The main advantage that smartwatches have over these (mostly) basic bands are the various sensors needed to provide near-accurate readings that inform the progress that one is making towards getting that desired beach body.
In the case of the Oppo Watch, there are various pre-built. exercise modes. Want a quick workout? You are about 3 taps away from having it timed properly. It even has short 5-minute workout routines it can take you through, tracking them while at the same time guiding you via well-detailed videos.
I haven’t encountered this (the short video guides) on the previous smartwatches I have used and found it to be a very nice touch. It’s one thing to know you need to do 3 squats to stay in shape. It’s quite another to see what you are supposed to do being demonstrated, step by step, on a small screen strapped on your wrist.
The sleep tracking feature is spot on. I benchmarked it with a number of other accessories I have with me and it matched them. My only gripe is, why is the sleep tracking on Wear OS this limited? It won’t kick in to track an afternoon nap. It’s off by 10 AM and won’t be ready to determine how deep you sleep until after dark. Huh?
Wear OS, which is what powers the Oppo Watch, with Oppo’s own customizations bringing ColorOS to the wearable from its smartphone lineup, plays a big part in determining the watch’s successes and failures.
Wear OS and the lightness that we have come to associate with products where device makers haven’t muddied the waters allows the Oppo Watch, alongside some further optimizations that have obviously been done, to fly (don’t get it wrong, Wear OS is quite the memory hog but Oppo anticipated that and the included 1GB of memory is quite sufficient to keep the monster well fed throughout). It’s fast, it’s highly responsive and you’ll, overall, have a great time interacting with it. A tap is registered as a tap and you can expect a response even before you blink. The same is true of a swipe gesture.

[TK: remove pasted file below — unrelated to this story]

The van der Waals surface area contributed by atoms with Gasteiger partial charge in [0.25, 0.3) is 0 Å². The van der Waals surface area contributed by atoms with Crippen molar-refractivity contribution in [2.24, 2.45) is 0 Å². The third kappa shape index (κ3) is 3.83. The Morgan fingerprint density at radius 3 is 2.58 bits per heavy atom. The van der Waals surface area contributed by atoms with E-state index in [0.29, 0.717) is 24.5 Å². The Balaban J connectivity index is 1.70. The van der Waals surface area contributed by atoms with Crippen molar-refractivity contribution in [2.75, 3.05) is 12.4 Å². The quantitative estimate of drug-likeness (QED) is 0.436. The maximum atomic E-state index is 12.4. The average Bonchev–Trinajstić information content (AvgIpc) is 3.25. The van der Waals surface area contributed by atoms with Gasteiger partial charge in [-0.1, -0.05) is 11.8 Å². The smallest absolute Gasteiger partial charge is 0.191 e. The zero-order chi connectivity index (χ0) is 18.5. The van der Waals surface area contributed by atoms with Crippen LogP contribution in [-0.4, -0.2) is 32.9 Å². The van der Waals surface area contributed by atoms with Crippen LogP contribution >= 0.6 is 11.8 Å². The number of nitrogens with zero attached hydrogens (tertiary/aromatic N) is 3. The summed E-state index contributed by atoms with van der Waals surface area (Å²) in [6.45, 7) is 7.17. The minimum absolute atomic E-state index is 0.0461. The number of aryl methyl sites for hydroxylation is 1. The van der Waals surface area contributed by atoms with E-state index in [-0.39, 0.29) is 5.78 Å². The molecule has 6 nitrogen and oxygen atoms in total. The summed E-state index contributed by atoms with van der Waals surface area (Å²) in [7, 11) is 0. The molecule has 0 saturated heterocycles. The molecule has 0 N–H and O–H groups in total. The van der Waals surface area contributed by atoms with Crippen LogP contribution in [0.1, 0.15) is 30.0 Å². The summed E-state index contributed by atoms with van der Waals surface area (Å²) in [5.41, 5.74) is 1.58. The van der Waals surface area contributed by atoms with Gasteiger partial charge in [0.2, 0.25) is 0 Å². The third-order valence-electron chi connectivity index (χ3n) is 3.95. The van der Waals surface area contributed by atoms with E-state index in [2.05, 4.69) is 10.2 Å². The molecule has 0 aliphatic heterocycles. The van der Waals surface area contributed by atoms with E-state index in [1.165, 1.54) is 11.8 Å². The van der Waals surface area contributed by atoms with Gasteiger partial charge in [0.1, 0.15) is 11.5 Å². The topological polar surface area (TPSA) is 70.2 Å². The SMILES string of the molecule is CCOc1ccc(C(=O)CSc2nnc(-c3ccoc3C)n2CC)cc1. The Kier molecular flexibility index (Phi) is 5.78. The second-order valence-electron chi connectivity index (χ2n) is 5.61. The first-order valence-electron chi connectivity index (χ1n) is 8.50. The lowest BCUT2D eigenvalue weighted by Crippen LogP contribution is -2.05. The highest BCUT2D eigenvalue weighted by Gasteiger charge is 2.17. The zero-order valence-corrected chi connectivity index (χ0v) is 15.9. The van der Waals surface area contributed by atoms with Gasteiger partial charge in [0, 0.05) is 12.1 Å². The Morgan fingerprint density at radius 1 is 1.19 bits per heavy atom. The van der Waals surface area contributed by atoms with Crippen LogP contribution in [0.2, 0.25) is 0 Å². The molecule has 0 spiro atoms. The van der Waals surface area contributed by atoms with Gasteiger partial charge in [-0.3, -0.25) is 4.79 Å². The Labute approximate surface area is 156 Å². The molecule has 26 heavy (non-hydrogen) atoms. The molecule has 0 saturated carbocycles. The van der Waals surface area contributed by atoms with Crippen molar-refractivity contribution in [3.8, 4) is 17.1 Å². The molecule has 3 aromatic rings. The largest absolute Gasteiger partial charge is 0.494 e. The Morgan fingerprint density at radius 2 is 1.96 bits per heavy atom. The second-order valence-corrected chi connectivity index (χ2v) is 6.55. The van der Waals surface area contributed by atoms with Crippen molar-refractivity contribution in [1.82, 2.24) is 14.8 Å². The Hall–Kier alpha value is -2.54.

That, in some instances like high-intensity physical exercise, can mean a whole world of difference. Given that I never used the Oppo Watch for this particular reason (I’ll be doing this in coming days, long after this review has been published), I cannot speak to that more than I already have.
Wear OS is also to be hailed for the smooth interfacing of the watch and the devices it pairs with. In my case, during the review period, that happened to be the Oppo Reno4 smartphone that the Watch launched alongside.
Wear OS also means access to a platform that, surprisingly, in this case, I am not too excited about its inclusion and availability: the Google Play Store. It comes in handy when it comes to providing updates as well as finding what many of us are certain to be on the lookout for to refresh their watch experience: watch faces. There aren’t many quality ones but you can make do with the ones you can find through apps like Facer.
There are other applications that are available right out of the box like Google Translate and the Record app. They come in handy when one needs them for something quick.
Given that the Wear OS experience, at least going with the accompanying mobile app, is pretty much barebones, Oppo built the HeyTap app, which taps into its previous MyOppo application and acts as a central place for all things health and fitness when it comes to Oppo users. It is this app that can be used to manage the Oppo Watch.